We sat down with colorintech co-founder, Ashleigh Ainsley, as he talks about how he is improving diversity within the tech community in the UK and how you can help close the digital skills gap.
How did colorintech begin?
Quite simply we were two individuals dismayed about the lack of diversity in technology and sought to do more than speaking about it. We discussed it widely with friends, colleagues and allies and realised no one in the UK was really doing what we intend to do at scale. We decided to be those people.
How did you get to where you are today?
Colorintech has been supported by a number of very helpful people. Our initial program offering was a collaboration with DeMontfort university. Vice Chancellor Dominic Shellard was in conversation with alumni and colorintech co-founder Dion McKenzie about how best to improve outcomes for students.
"We decided to do something different and develop our program - we have been working with DeMontfort university ever since."
A number of personal contacts are also supporters for the colorintech mission and at various times have offered time and support at their companies or used their expertise to hold doors open for us.
Finally, we have a lot of support from our friends Kapoor capital in Silicon Valley. Chief Community Engagement Officer Cedric Brown has been a vocal supporter and has helped connect us in various ways for our plans in the coming months.
Technology is a massive ‘empowerer’ - how can we inspire the next generation to enter into the technology sector and help close the digital skills gap?
Firstly this is about closing the gap between aspiration and reality.
"The glass ceiling for those already in the technology industry has to be broken with equal pay, BAME representation at senior levels and a strong pipeline of development opportunities."
From there the light in the room can be switched on and we can start to show future generations about how dynamic, exciting and most importantly inclusive the industry is. An ecosystem grows when the foundations that underpin it are healthy and enable things to flourish.
"For the technology industry that means reaching a point when organisations that support the mission are incorporated and generate opportunities for skill development for future generations."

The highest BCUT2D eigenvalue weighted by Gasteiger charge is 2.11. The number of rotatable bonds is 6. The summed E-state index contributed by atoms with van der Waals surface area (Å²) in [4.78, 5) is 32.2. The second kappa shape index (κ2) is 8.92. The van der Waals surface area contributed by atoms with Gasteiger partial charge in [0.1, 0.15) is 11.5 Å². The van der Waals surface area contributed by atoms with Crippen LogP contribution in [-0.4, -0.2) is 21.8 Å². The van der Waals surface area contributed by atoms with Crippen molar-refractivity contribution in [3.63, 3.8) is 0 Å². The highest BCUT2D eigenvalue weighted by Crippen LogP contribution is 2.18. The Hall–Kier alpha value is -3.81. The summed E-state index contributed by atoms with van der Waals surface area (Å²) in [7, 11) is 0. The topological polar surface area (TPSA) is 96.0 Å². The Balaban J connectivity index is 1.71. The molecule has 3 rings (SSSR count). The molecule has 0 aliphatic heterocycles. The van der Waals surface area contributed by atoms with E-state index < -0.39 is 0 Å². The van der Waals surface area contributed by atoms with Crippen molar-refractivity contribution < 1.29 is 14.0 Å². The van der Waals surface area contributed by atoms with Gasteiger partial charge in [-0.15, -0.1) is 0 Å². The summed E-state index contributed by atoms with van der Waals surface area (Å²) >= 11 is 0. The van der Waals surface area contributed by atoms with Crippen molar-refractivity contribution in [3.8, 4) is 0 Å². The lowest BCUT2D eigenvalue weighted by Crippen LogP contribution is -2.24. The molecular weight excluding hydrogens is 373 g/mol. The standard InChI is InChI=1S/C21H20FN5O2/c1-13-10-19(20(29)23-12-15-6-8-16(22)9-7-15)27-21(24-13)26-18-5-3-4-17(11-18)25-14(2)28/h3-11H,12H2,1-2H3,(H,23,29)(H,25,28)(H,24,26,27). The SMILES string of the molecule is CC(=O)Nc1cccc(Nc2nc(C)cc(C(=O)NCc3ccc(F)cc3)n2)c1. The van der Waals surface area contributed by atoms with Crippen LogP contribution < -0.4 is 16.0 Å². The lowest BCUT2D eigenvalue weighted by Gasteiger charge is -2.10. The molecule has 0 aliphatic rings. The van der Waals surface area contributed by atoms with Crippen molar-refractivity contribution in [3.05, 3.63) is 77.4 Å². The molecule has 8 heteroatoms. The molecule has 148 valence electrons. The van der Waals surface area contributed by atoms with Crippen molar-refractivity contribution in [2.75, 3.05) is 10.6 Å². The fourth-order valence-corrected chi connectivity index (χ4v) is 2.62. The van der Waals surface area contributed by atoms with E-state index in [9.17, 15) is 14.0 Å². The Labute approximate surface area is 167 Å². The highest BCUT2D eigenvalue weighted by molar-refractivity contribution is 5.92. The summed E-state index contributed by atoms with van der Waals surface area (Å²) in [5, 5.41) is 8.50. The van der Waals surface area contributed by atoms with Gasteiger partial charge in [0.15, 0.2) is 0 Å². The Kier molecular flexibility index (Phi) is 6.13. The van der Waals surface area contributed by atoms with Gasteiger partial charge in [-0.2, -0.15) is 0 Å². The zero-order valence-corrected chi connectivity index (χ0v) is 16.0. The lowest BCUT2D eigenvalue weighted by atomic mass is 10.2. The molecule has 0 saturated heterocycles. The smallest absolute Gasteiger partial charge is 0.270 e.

Those existing ones have a role in incubating an inclusive workplace for its current employees.
Why should we place greater importance on inclusion when it comes to designing products?
The business case is simple.
Creating products that work for everyone will enable their users to get the most from then encouraging them to build on successes such as buying further products, or producing better outcomes from the product.
"There is also a moral case around why knowingly excluding people is a bad thing, but hopefully we no longer have to make that case."
What do you want to see happen within the next 5 years when it comes to diversity within the tech industry?
Ultimately from our perspective as colorintech, we are aiming to create a movement that at scale will not need much of our input.
If we are successful, we will close information gaps, provide greater access, awareness and opportunities to individuals which will improve the experiences for minorities in the technology industry.
"We would like to see visible company ethnicity reporting as has become common place for gender."
We would like to see greater entrepreneurship from diverse talent in the industry and the investment community be a place minorities feel they can get backing.
"Ultimately, we need more people contributing to an inclusive industry."
Catch Ashleigh Ainsley's talk on 'Humanising Diversity & Inclusion' with fellow colorintech co-founder, Dion McKenzie, at Diversity in Technology 2018 on the 24th May.
To see what else is on, take a look at the agenda.